Energy price hikes very likely…but how much and when?

Summary
Due to a sustained rise in wholesale gas prices over the past year, analysis from TheEnergyShop.com indicates that further energy price hikes in the summer of 2011 are now very likely and will probably take energy bills to new record levels.

Wholesale Energy Prices May 2011

Wholesale Energy Prices May 2011


Rumours of another set of energy price hikes have started doing the rounds with some suggesting that the next wave of increases could start as early as this month. The purpose of this update is to provide the context for any potential
increases with a view to understanding when prices might rise and, if so, by how much.
 
Firstly we take a quick look at what has been happening in wholesale energy markets.
 
Oil prices have risen significantly since the start of 2011 driven both by strong demand from emerging market economies but more importantly from instability in the Middle East and Northern Africa. Oil prices broke through $100 a barrel at the start of 2011 as violent protests in Tunisia spread across to Egypt and then into Libya. Brent crude at over US$ 120 a barrel is still 15% below its 2008 peak. However, the price of oil in GBP sterling went above its July 2008 peak in April 2011 and has stayed there ever since. This is bad news for UK consumers as anyone filling up their car will know.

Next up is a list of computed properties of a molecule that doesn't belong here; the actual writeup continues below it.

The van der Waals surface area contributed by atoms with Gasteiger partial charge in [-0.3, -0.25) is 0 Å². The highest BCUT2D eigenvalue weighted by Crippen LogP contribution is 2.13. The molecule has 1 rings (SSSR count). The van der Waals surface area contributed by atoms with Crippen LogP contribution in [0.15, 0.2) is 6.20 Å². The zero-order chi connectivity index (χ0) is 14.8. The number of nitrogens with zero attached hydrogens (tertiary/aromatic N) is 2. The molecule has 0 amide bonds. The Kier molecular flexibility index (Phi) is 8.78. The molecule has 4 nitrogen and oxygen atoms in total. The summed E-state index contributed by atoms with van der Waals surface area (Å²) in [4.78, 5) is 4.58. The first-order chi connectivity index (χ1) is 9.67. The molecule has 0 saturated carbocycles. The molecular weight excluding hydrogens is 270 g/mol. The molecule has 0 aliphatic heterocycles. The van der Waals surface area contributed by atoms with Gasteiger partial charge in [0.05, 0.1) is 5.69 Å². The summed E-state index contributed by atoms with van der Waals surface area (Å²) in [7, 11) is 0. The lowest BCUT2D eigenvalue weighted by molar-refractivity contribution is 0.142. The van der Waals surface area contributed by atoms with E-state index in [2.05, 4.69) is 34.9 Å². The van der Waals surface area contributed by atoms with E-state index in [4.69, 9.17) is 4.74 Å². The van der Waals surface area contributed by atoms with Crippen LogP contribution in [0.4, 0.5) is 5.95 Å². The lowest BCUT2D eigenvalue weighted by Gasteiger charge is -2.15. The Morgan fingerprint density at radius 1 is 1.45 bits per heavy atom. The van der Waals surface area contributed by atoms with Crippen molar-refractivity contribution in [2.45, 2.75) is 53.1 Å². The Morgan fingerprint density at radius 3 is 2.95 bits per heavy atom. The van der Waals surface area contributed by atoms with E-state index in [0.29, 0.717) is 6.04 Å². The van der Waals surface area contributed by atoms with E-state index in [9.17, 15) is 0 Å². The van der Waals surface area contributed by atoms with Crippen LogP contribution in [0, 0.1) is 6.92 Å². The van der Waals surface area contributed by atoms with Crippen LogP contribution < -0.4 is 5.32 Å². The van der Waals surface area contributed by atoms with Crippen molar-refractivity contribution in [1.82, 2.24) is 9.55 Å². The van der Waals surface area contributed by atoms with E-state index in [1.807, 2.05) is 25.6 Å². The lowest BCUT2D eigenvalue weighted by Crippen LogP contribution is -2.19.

Wholesale gas prices have also been rising rapidly driven by the higher price of oil and by concerns over supply disruptions as a result of violence in Libya and the earthquake and tsunami in Japan. The later has led to a diversion of LNG (liquefied natural gas) cargoes to Japan in response to a shutdown of nuclear generation capacity.
 
Gas prices have risen by 15% in 2011 and by 84% since their bombed out levels at the start of 2010. What should be particularly worrying consumers is that wholesale gas prices are 20% higher than they were at the beginning of December 2010 which is when energy suppliers last starting increasing energy bills. It is worth noting that despite the recent run, wholesale gas prices are still a good 30% below their 2008 peak.
 
Wholesale electricity prices have also rallied over the past 2 months but by nowhere near as much. After a sharp run up in March the price rally has stalled due to plentiful supplies of power and muted demand. Wholesale electricity prices are up by 7% in 2011 and up 15% since December 2010. Despite this, wholesale electricity is still 45% below its 2008 peak levels.
Wholesale Energy Prices Graph May 2011

Wholesale Energy Prices Graph May 2011


The graph above shows the spread between wholesale and retail gas prices on a comparable basis. While the spread has narrowed significantly over the past 6 months it still remains in positive territory. It is clear from this that we are NOT going to be facing a re-run of 2008 because:
 

  • Wholesale energy prices are still nowhere near their peak levels of 2008 but
  • Retail energy prices are 20% (£177) higher than were in April 2008 (the last time wholesale prices were at current levels heading up).